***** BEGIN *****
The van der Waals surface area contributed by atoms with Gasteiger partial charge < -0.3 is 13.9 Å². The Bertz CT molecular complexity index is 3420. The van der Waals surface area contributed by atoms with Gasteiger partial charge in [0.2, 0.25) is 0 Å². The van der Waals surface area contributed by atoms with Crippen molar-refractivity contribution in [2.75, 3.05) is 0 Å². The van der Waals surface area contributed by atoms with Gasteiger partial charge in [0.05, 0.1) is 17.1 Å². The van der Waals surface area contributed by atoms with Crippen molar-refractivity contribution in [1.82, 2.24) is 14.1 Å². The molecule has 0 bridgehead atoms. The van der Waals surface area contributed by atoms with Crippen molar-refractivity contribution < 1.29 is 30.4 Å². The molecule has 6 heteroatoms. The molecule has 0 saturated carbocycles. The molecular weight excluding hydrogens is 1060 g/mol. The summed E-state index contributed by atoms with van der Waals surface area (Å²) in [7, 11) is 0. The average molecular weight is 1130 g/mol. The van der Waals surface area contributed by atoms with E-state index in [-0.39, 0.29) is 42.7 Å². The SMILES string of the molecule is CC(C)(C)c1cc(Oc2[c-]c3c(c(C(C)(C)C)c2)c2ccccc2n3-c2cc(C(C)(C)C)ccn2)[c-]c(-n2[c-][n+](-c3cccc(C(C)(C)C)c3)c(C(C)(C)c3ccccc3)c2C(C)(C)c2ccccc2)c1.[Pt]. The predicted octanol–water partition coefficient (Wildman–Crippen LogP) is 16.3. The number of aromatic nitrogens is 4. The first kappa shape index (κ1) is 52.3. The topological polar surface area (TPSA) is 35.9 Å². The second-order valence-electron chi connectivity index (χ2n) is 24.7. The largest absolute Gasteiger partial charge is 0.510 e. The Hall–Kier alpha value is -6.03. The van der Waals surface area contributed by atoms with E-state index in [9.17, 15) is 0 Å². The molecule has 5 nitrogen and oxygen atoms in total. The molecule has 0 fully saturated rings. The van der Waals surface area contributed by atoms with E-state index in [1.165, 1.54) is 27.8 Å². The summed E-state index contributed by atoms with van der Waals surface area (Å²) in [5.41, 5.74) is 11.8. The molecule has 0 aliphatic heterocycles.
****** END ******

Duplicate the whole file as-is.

The van der Waals surface area contributed by atoms with Gasteiger partial charge < -0.3 is 13.9 Å². The Bertz CT molecular complexity index is 3420. The van der Waals surface area contributed by atoms with Gasteiger partial charge in [0.2, 0.25) is 0 Å². The van der Waals surface area contributed by atoms with Crippen molar-refractivity contribution in [2.75, 3.05) is 0 Å². The van der Waals surface area contributed by atoms with Gasteiger partial charge in [0.05, 0.1) is 17.1 Å². The van der Waals surface area contributed by atoms with Crippen molar-refractivity contribution in [1.82, 2.24) is 14.1 Å². The molecule has 0 bridgehead atoms. The van der Waals surface area contributed by atoms with Crippen molar-refractivity contribution < 1.29 is 30.4 Å². The molecule has 6 heteroatoms. The molecule has 0 saturated carbocycles. The molecular weight excluding hydrogens is 1060 g/mol. The summed E-state index contributed by atoms with van der Waals surface area (Å²) in [7, 11) is 0. The average molecular weight is 1130 g/mol. The van der Waals surface area contributed by atoms with E-state index in [-0.39, 0.29) is 42.7 Å². The SMILES string of the molecule is CC(C)(C)c1cc(Oc2[c-]c3c(c(C(C)(C)C)c2)c2ccccc2n3-c2cc(C(C)(C)C)ccn2)[c-]c(-n2[c-][n+](-c3cccc(C(C)(C)C)c3)c(C(C)(C)c3ccccc3)c2C(C)(C)c2ccccc2)c1.[Pt]. The predicted octanol–water partition coefficient (Wildman–Crippen LogP) is 16.3. The number of aromatic nitrogens is 4. The first kappa shape index (κ1) is 52.3. The topological polar surface area (TPSA) is 35.9 Å². The second-order valence-electron chi connectivity index (χ2n) is 24.7. The largest absolute Gasteiger partial charge is 0.510 e. The Hall–Kier alpha value is -6.03. The van der Waals surface area contributed by atoms with E-state index in [9.17, 15) is 0 Å². The molecule has 5 nitrogen and oxygen atoms in total. The molecule has 0 fully saturated rings. The van der Waals surface area contributed by atoms with E-state index in [1.165, 1.54) is 27.8 Å². The summed E-state index contributed by atoms with van der Waals surface area (Å²) in [5.41, 5.74) is 11.8. The molecule has 0 aliphatic heterocycles.